If you don’t have the travel budget for an live-in-person instructor-led CWSP course. Rick Murphy over at http://www.wirelesstrainingsolutions.com/cwsp-training-classes has a great remote setup where you still get to do all the labs as well as the lecture portions.
As a ‘side note’ you might want to think about all the reading that will be involved in any of these Certifications. Security is an in-depth detail oriented topic with many many facets to cover in short periods of time.
WLAN Spectrum Analysis Devices
In the Spectrum Analysis arena there are a couple of options as well.
The cheapest is the AirView2 from Ubiquiti – a small USB 2.4GHz spectrum analysis tool. Probably the least resolution available though. But it is very inexpensive.
The folks over at Nuts About Nets also have a couple of options in lower-cost SpecAn devices, but I’ve only used their ‘jammer’ tools called ‘AirHorn’.
Metageek has some fine individuals working there and they have an entire series of small USB spectrum analyzers, starting at only $100 for the 2.4i and moving up to their flagship DBx that does both 2.4GHz and 5GHz analysis.
There are also ‘bug’ type spec ans from the guys at Berkely Varitronics, little hand-held units (based on like pocket pc devices) that are fairly light-weight but still do detailed RF analysis. But not too user friendly in their reporting. You’ve got to know what you’re looking at.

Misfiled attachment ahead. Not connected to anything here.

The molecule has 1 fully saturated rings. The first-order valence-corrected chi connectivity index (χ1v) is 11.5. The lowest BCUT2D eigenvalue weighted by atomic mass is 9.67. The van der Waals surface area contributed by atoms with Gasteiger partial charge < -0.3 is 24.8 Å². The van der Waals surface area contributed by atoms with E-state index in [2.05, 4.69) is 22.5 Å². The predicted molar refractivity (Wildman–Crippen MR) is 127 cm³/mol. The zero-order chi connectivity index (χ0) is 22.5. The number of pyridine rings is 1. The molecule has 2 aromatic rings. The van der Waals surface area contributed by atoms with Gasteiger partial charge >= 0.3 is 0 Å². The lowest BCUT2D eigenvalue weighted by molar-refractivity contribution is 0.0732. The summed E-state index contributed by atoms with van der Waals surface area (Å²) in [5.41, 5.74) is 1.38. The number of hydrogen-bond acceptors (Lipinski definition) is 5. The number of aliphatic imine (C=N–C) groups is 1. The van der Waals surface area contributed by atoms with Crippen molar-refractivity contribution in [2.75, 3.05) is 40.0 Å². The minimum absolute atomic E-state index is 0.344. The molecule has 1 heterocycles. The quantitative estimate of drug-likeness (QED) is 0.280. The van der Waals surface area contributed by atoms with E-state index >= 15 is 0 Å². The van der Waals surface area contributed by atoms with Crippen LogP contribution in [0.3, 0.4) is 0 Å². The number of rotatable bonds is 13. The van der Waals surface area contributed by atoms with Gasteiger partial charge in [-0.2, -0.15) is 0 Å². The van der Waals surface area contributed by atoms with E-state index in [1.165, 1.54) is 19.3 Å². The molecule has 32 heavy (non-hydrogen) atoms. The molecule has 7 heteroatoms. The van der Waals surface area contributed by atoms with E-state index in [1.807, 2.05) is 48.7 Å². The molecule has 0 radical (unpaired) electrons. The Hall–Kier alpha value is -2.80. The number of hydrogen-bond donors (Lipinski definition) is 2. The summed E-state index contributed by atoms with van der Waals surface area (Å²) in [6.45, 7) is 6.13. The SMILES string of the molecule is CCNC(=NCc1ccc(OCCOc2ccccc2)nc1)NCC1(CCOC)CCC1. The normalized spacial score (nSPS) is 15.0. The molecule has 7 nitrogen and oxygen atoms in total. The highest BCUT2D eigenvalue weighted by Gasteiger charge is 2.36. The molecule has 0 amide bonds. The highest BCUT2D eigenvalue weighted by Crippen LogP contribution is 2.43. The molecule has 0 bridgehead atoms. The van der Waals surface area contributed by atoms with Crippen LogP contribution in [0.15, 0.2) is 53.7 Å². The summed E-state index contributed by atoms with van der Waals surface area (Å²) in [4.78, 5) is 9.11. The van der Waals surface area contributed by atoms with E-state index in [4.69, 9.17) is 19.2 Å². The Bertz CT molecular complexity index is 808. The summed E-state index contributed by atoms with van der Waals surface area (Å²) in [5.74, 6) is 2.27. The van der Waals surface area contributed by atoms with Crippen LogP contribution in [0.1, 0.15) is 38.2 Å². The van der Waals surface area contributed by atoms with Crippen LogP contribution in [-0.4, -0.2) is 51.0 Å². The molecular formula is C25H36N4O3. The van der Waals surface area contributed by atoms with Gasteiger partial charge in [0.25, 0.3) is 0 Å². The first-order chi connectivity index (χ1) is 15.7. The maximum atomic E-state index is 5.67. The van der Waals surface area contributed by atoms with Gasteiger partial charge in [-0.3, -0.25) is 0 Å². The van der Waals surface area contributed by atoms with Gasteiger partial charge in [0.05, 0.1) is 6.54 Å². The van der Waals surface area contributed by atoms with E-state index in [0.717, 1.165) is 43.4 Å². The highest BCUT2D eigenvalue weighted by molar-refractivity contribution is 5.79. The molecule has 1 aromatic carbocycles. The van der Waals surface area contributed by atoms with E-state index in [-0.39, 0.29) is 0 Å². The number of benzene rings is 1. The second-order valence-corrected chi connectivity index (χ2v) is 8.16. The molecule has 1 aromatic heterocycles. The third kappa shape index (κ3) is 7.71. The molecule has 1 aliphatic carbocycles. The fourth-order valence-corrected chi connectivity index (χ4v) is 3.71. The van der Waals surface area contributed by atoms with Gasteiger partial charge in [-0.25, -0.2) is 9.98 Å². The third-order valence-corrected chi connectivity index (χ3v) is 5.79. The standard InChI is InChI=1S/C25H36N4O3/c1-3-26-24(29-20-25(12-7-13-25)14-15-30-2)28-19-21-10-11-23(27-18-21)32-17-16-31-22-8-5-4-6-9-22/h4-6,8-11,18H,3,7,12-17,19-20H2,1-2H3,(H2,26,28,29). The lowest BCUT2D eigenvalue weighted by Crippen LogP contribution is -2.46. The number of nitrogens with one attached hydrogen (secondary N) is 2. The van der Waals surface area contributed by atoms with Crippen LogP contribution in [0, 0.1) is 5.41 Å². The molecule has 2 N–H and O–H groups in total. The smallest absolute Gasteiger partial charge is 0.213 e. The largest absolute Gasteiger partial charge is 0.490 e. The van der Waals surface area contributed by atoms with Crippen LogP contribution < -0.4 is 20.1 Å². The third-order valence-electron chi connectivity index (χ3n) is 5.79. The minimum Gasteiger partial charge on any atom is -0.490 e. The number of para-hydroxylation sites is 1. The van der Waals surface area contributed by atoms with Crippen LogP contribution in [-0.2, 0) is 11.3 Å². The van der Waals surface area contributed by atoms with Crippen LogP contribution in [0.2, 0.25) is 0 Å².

AirMagnet/Fluke has just started shipping their own Spectrum XT product – a very high-end professional tool designed to supercede the Cognio version, but in an easy-to-use USB form factor. This one also integrates very well with you local WiFi card for integrated analysis.
The big gorilla in this marketplace is the Cognio Spectrum Analyzer, the company was purchased by Cisco awhile back, and you can still get these OEM branded through a variety of sources, Cisco, AirMagnet, Fluke, etc. I’ve spent many many hours using this tool and feel very comfortable finding just about any RF source… but it is the most expensive of the WLAN SpecAns.
Of course if you have even more money you can go with a full-blown SpecAn from the big boys but those are huge, expensive, but can ‘see’ a wide variety of frequencies.
There’s a quick review of the SpecAn marketplace as of today.
WLAN Packet Capture Tools
Omnipeek Personal is no longer available.
I like the AirMagnet WiFi Analyzer, but it does cost a bit of coin for a professional tool. This one shines for ease of use, speed, and robust analysis.
Omnipeek professional is also a good choice. Very good live decodes, and lots of analysis above the MAC layer.
When doing packet injection I use Commview for WiFi. Also ties nicely in with NetResident for seeing upper-layer decodes (like watching websites, emails, voice, etc. over the WLAN)
Of course you can always go with Wireshark with a CACE AirPcap solution. Or if you are so inclined you can go with the Linux version of Wireshark and not need the AirPcap. Check out one of the Backtrack CDs.